Magistrate requires correction, it is the duty of the High Court
to have it corrected at the inception lest grave miscarriage of
4 M.Cr.C. No.4821/2017

justice would ensue. It is, therefore, to meet the ends of
justice or to prevent abuse of the process that the High Court
is preserved with inherent power and would be justified, under
such circumstances, to exercise the inherent power. It may be
exercised sparingly so as to avoid needless multiplicity of
procedure, unnecessary delay in trial and protraction of
proceedings.

10. In Bhajan Lal’s case (State of Haryana Vs. Ch. Bhajan
Lal and others AIR 1992 SUPREME COURT 604) Hon’ble the
Supreme Court has prepared a guideline in this regard. Para
108 of the judgment reads thus:

108. In the backdrop of the interpretation of the
various relevant provisions of the Code under
Chapter XIV and of the principles of law
enunciated by this Court in a series of decisions
relating to the exercise of the extraordinary
power under Article 226 or the inherent powers
under Section 482 of the Code which we have
extracted and reproduced above, we give the
following categories of cases by way of
illustration wherein such power could be
exercised either to prevent abuse of the process
of any Court or otherwise to secure the ends of
justice, though it may not be possible to lay down
any precise, clearly defined and sufficiently
channelised and inflexible guidelines or rigid
formulae and to give an exhaustive list of myriad
kinds of cases wherein such power should be
exercised.

1. Where the allegations made in the First
Information Report or the complaint, even if they
are taken at their face value and accepted in their
entirety do not prima facie constitute any offence
or make out a case against the accused.

5 M.Cr.C. No.4821/2017

2. Where the allegations in the First Information
Report and other materials, if any, accompanying
the F. I. R. do not disclose a cognizable offence,
justifying an investigation by police officers under
Section 156 (1) of the Code except under an
order of a Magistrate within the purview of
Section 155(2) of the Code.

3. Where the uncontroverted allegations made in
the FIR or complaint and the evidence collected in
support of the same do not disclose the
commission of any offence and make out a case
against the accused.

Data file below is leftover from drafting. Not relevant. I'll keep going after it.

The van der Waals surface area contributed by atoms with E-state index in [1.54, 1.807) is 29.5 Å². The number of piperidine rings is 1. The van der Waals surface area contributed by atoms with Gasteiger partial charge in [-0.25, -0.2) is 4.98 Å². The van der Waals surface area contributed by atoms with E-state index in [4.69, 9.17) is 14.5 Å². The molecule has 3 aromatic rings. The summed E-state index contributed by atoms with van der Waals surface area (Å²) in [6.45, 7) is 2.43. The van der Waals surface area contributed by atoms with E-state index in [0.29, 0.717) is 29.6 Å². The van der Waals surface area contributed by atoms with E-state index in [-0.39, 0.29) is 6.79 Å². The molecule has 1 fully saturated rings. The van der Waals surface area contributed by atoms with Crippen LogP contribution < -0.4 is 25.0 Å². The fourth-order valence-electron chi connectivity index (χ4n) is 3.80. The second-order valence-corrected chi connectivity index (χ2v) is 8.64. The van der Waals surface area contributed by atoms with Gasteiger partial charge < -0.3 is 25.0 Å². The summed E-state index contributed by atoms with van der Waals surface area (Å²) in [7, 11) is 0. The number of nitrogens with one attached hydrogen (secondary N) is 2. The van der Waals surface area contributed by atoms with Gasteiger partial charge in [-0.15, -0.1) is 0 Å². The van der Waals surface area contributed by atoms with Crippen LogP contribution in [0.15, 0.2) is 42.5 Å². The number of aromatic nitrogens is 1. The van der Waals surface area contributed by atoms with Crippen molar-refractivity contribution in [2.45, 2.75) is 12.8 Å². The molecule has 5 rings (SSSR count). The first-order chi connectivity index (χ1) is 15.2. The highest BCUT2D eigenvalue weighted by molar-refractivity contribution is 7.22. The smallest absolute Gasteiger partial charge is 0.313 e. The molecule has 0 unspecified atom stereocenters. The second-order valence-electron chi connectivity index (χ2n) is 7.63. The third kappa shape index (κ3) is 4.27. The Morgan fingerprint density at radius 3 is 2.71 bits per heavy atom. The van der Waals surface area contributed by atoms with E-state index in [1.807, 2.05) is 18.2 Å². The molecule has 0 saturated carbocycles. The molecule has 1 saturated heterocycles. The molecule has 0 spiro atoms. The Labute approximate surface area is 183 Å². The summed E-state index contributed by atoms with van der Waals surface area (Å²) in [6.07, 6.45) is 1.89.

4. Where, the allegations in the F.I.R. do not
constitute a cognizable offence but constitute only
a non-cognizable offence, no investigation is
permitted by a police officer without an order of a
Magistrate as contemplated under Section 155(2)
of the Code.

5. Where the allegations made in the F.I.R. or
complaint are so absurd and inherently
improbable on the basis of which no prudent
person can ever reach a just conclusion that there
is sufficient ground for proceeding against the
accused.

6. Where there is an express legal bar engrafted
in any of the provisions of the Code or the
concerned Act (under which a criminal proceeding
is instituted) to the institution and continuance of
the proceedings and/ or where there is a specific
provision in the Code or the concerned Act,
providing efficacious redress for the grievance of
the aggrieved party.

7. Where a criminal proceeding is manifestly
attended with mala fide and/or where the
proceeding is maliciously instituted with an
ulterior motive for wreaking vengeance on the
6 M.Cr.C. No.4821/2017

accused and with a view to spite him due to
private and personal grudge.

11. Learned counsel for the petitioners placed reliance on
Sutanjay Saxena vs. State of M.P. 2016 (1) M.P.J.L.
(Cri.) 528 and Sabra Khan vs. State of M.P. 2016 (2)
M.P.J.L. (Cri.) 120.

12. In both these judgments, the learned Court has held that
in case of husband filed a petition for judicial separation
whereas wife filed FIR making omnibus allegations and the
decree of judicial separation have been granted in favour of the
husband, then, no offence under Section 498-A/34 of IPC is
made out against the petitioners. In the second judgment, the
Court has held that in case of absence of any specific allegation
against the family members, the FIR is liable to be quashed
against them. Both these citations are quite distinguishable on
the facts and no help/benefit can be extended to the
petitioners on the basis of these citations.

13. Keeping in view the settled proposition of law and the
evidence available on record against the petitioners, I do not
find any ground to quash the FIR registered at Crime
No.1110/2013 and proceedings pending before the JMFC,
Indore in criminal case No.718/2014 at the present stage. This
Court can not usurp jurisdiction of the trial Court. Present
petition is bereft of merit, liable to be dismissed and is
dismissed accordingly.

(Virender Singh)
Judge
Aiyer*